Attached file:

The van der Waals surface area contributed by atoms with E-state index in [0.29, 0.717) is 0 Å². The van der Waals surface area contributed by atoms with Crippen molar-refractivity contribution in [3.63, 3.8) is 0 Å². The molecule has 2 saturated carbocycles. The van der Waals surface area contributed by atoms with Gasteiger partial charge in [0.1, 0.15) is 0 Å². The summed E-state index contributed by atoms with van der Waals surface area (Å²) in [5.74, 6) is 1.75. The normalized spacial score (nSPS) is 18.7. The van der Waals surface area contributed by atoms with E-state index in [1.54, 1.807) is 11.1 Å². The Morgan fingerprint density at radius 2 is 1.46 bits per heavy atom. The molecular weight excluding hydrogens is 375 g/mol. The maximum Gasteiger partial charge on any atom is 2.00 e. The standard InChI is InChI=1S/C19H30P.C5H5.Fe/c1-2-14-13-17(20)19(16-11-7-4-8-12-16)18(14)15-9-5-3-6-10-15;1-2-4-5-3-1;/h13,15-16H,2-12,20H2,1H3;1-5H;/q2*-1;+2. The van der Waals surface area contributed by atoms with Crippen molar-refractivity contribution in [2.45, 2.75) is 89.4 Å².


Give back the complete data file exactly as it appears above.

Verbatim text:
The van der Waals surface area contributed by atoms with E-state index in [0.29, 0.717) is 0 Å². The van der Waals surface area contributed by atoms with Crippen molar-refractivity contribution in [3.63, 3.8) is 0 Å². The molecule has 2 saturated carbocycles. The van der Waals surface area contributed by atoms with Gasteiger partial charge in [0.1, 0.15) is 0 Å². The summed E-state index contributed by atoms with van der Waals surface area (Å²) in [5.74, 6) is 1.75. The normalized spacial score (nSPS) is 18.7. The van der Waals surface area contributed by atoms with E-state index in [1.54, 1.807) is 11.1 Å². The Morgan fingerprint density at radius 2 is 1.46 bits per heavy atom. The molecular weight excluding hydrogens is 375 g/mol. The maximum Gasteiger partial charge on any atom is 2.00 e. The standard InChI is InChI=1S/C19H30P.C5H5.Fe/c1-2-14-13-17(20)19(16-11-7-4-8-12-16)18(14)15-9-5-3-6-10-15;1-2-4-5-3-1;/h13,15-16H,2-12,20H2,1H3;1-5H;/q2*-1;+2. The van der Waals surface area contributed by atoms with Crippen molar-refractivity contribution in [2.45, 2.75) is 89.4 Å².